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McDougald v. Ramar

UNITED STATES DISTRICT COURT EASTERN DISTRICT OF CALIFORNIA


January 8, 2009

CARIS LYNN MCDOUGALD PLAINTIFF,
v.
MODESTO POLICE DEPARTMENT OFFICERS RAMAR AND CAMBPELL, DEFENDANTS.

The opinion of the court was delivered by: Dennis L. Beck United States Magistrate Judge

ORDER DENYING AS MOOT PLAINTIFF'S MOTION FOR DISCOVERY EXTENSION (Document 29)

Plaintiff Caris Lynn McDougald ("Plaintiff"), appearing pro se and proceeding in forma pauperis, filed the instant civil rights action on February 19, 2008. Since the date of filing, Defendants' motion to dismiss was denied, Plaintiff failed to appear for the November 6, 2008, scheduling conference and he has been, and is currently, incarcerated.*fn1 In other words, numerous factors have combined to hamper the advancement of this action.

On December 15, 2008, Plaintiff filed a motion to extend the time for discovery. Defendants opposed the motion on December 17, 2008. As Defendants correctly point out, the motion is unnecessary because discovery has not yet commenced. In a civil case, discovery and trial dates are discussed at the scheduling conference and set forth in the Court's Scheduling Conference Order. Here, though, Plaintiff did not appear at the November 6, 2008, scheduling conference because he was arrested the prior day. Therefore, the Court has not yet set a discovery plan or a trial date. Plaintiff's motion is therefore DENIED AS MOOT.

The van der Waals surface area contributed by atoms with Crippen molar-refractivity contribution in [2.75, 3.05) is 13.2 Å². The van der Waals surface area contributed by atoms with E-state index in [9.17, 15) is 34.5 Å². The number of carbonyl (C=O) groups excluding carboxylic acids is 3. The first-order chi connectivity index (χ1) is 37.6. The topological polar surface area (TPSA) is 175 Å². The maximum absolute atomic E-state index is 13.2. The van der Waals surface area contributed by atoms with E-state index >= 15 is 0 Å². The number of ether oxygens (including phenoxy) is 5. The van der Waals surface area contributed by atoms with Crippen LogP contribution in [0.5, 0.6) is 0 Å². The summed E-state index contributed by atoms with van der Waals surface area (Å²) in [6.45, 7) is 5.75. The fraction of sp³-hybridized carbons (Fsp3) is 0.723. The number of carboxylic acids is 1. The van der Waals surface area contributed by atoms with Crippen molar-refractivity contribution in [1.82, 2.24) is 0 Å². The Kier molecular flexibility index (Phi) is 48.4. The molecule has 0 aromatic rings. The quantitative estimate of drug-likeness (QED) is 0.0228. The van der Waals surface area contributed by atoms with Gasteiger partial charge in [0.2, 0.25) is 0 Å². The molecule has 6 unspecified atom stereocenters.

Given the unusual circumstances of this action and the time it has been pending without progress, the Court believes that foregoing another scheduling conference and proceeding with a Court-determined discovery scheduling order is necessary.*fn2 The discovery and scheduling order will issue by separate order.

Insofar as Defendants continually press the Court to dismiss Plaintiff's action for his failure to follow Court orders and prosecute his action, the Court declines to do so. Plaintiff, though not always timely, has continued to keep the Court apprised of his situation. His continued communication, combined with his pro se, incarcerated status, weighs against such a drastic remedy.

That said, Plaintiff is expected to follow Court orders to the best of his ability. From his letters, it appears that he believes he cannot prosecute this action while incarcerated. This is untrue. The Court has thousands of cases brought by incarcerated plaintiffs who are able to follow the Court's orders, conduct discovery, and, in some cases, proceed to trial. As long as Plaintiff can send and receive mail, he can conduct discovery and move this action forward. Given the amount of instruction from this Court, Plaintiff will not be allowed as much leeway in the future. This means that Plaintiff's failures, from this point on, may result in a recommendation that his action be dismissed.

In previous letters, Plaintiff has asked for the name and address of defense counsel, which are as follows:

James F. Wilson, Senior Deputy City Attorney 1010 10th Street, Suite 6300 P.O. Box 642 Modesto, California 95353

IT IS SO ORDERED.


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